Another Day At The Pool
So my son comes running up to me at the pool and says, “Mom! I need money for the confession stand!”
“Well, you haven’t been very good this year,” I said, “Here’s a twenty. And don’t tell them that Mommy has rum hidden in her pool bag!”
How the story really went:
So yeah. That was a cute little story of something my son really said. In case you didn’t get it, he said “confession stand” instead of “concession stand.”
But that’s not exactly the way it happened. Here’s what really happened:
I’m dropping my son off at his friend’s house for a play date so she can take both the boys to their neighborhood swimming pool. I’m sitting in the driveway talking with his mother, when my son runs back to my car. He leans over and says, “Mom – you forgot to give me money for the confession stand.” We all busted out laughing.
End of story.
I knew there was something there worth repeating – something that would make for a cute little story. But I knew it was too cluttered. It was too confusing to have to tell you that I was dropping him off, sitting in someone’s driving, chatting, they were going to his pool. I knew you would be bored before I could even get to the good part. So I shortened it, and made it closer to home.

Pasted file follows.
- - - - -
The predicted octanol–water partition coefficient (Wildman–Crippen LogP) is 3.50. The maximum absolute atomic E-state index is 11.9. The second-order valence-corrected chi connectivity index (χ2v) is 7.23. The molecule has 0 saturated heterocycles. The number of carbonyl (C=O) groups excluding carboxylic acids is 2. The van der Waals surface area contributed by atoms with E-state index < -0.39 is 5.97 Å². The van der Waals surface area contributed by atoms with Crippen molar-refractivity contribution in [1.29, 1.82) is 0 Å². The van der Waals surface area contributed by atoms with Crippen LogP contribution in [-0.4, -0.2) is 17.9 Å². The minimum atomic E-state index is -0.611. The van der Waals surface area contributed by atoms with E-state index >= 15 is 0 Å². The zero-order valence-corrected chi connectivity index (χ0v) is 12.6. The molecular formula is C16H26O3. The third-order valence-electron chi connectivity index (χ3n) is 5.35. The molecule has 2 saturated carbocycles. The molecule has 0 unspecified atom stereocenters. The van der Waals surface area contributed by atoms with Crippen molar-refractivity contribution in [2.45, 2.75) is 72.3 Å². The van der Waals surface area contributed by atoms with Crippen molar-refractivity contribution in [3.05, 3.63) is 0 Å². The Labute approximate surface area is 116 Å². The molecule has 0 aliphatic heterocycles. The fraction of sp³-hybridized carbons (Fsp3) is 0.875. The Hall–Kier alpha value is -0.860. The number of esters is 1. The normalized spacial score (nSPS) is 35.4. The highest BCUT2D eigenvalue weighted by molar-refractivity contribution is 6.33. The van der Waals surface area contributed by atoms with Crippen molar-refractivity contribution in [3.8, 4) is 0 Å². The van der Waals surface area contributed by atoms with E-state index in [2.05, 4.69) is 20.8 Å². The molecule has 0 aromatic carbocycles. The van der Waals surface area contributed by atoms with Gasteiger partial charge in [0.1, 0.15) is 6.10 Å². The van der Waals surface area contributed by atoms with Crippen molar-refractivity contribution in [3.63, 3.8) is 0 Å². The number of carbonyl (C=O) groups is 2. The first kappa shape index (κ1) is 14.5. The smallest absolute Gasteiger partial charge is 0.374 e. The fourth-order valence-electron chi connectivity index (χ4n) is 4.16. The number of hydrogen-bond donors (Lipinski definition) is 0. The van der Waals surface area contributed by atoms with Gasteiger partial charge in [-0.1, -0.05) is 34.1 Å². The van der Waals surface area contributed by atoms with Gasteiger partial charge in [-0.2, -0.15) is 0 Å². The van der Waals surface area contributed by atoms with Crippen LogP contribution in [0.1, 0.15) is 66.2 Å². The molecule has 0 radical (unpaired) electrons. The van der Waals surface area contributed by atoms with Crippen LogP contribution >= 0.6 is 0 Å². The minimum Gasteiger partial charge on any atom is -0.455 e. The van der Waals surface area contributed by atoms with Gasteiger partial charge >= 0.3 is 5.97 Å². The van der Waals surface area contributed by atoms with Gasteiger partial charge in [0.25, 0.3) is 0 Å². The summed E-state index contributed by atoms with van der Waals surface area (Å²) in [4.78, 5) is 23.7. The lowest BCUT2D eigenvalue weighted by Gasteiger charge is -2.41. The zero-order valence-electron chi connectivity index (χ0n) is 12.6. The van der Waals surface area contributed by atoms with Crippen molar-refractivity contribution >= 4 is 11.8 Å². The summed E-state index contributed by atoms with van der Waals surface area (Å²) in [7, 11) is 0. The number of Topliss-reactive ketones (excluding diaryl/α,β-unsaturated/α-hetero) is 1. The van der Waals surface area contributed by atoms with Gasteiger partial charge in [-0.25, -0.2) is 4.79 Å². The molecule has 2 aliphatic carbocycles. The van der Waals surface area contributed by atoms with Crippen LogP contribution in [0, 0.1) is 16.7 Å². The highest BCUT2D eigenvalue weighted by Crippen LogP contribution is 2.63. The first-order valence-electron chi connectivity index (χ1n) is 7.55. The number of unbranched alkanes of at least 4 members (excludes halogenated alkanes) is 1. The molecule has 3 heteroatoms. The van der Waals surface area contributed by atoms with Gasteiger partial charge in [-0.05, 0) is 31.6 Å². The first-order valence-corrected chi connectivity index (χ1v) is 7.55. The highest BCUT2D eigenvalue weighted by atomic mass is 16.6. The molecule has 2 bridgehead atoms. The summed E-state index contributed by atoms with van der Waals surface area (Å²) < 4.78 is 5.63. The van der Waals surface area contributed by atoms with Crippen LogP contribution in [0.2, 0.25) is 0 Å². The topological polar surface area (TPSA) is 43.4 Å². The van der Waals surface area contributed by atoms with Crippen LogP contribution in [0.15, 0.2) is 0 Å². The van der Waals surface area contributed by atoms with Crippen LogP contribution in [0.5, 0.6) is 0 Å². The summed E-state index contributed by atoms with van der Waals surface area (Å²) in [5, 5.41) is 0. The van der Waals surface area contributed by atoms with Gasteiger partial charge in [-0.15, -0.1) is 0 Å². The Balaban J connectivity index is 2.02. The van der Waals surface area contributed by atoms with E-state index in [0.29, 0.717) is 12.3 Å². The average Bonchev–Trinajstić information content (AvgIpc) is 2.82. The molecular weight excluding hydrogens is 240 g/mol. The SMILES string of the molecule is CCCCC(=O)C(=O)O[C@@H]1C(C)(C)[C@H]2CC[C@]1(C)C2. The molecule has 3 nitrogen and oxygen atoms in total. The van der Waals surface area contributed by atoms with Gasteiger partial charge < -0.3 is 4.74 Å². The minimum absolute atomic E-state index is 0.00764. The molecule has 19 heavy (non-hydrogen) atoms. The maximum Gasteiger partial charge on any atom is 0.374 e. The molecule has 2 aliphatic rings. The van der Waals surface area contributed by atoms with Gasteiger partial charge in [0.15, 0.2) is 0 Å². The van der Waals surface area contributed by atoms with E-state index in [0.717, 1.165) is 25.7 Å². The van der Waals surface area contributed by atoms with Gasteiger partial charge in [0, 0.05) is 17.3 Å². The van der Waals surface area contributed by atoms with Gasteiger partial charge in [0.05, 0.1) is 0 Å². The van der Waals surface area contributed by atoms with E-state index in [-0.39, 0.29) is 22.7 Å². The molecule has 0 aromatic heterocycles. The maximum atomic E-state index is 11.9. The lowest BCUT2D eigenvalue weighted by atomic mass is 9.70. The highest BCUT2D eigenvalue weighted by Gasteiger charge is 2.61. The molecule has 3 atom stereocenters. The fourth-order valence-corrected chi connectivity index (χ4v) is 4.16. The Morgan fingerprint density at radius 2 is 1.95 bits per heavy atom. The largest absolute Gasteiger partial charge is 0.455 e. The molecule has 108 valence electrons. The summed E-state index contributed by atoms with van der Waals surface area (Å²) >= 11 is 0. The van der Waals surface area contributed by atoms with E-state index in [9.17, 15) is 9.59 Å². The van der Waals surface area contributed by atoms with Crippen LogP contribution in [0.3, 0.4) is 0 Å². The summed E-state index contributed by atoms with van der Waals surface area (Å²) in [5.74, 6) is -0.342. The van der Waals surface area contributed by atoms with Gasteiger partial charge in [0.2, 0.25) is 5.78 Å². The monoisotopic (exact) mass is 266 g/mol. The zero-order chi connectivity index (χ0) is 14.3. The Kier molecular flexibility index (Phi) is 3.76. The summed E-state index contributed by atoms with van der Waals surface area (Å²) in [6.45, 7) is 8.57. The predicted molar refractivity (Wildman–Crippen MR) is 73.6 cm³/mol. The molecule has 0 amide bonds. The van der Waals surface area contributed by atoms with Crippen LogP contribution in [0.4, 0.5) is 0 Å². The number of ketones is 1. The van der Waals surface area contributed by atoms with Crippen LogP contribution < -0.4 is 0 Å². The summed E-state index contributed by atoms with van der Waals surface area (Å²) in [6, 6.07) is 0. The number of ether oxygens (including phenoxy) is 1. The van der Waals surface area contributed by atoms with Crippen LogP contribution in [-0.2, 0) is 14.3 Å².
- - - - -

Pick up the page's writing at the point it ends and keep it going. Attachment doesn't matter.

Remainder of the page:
The weaker the joke, the faster you’d better get to the punch line.
Simplify Your Story To Have More Impact
The tighter you make your story, the better it will be. Brevity is the true secret if you want to know how to tell a story well.
Try to make the story happen to you and just jump to the moment.
The biggest mistake speakers make when telling a story is cluttering it with too many unnecessary (translated: boring) details. And we simply don’t care. Get right to the moment. Take out all extra details, all extra people, and bring it closer to home. Have it happen to you. Which is exactly what I did, and the reason the first story in this post is much better than the way it really happened.
The more disconnected you are with the story, the more disconnected we are.
As speakers you are paid to be engaging, not to tell the truth. Let go of this feeling that you have to tell the story exactly the way it went. I promise, it will make you better and your audiences will love you more.
So instead of telling a story about this guy your husband once knew who had a friend, just tell me you once had a friend.
Simplify your stories for bigger impact.
Juggles The Clown by Motivational Speaker Kelly Swanson
Okay, so this was like four years ago and three wigs ago – but here’s an example I dug up of a really short story that has a really big impact.
If you want to learn how to write your signature story, check out my Storytelling Master Class. Six 90-Minute Teleseminars taking you all stages of the story process.
Come in with an idea, leave with a masterpiece.
Click here to find out more about the Master Class.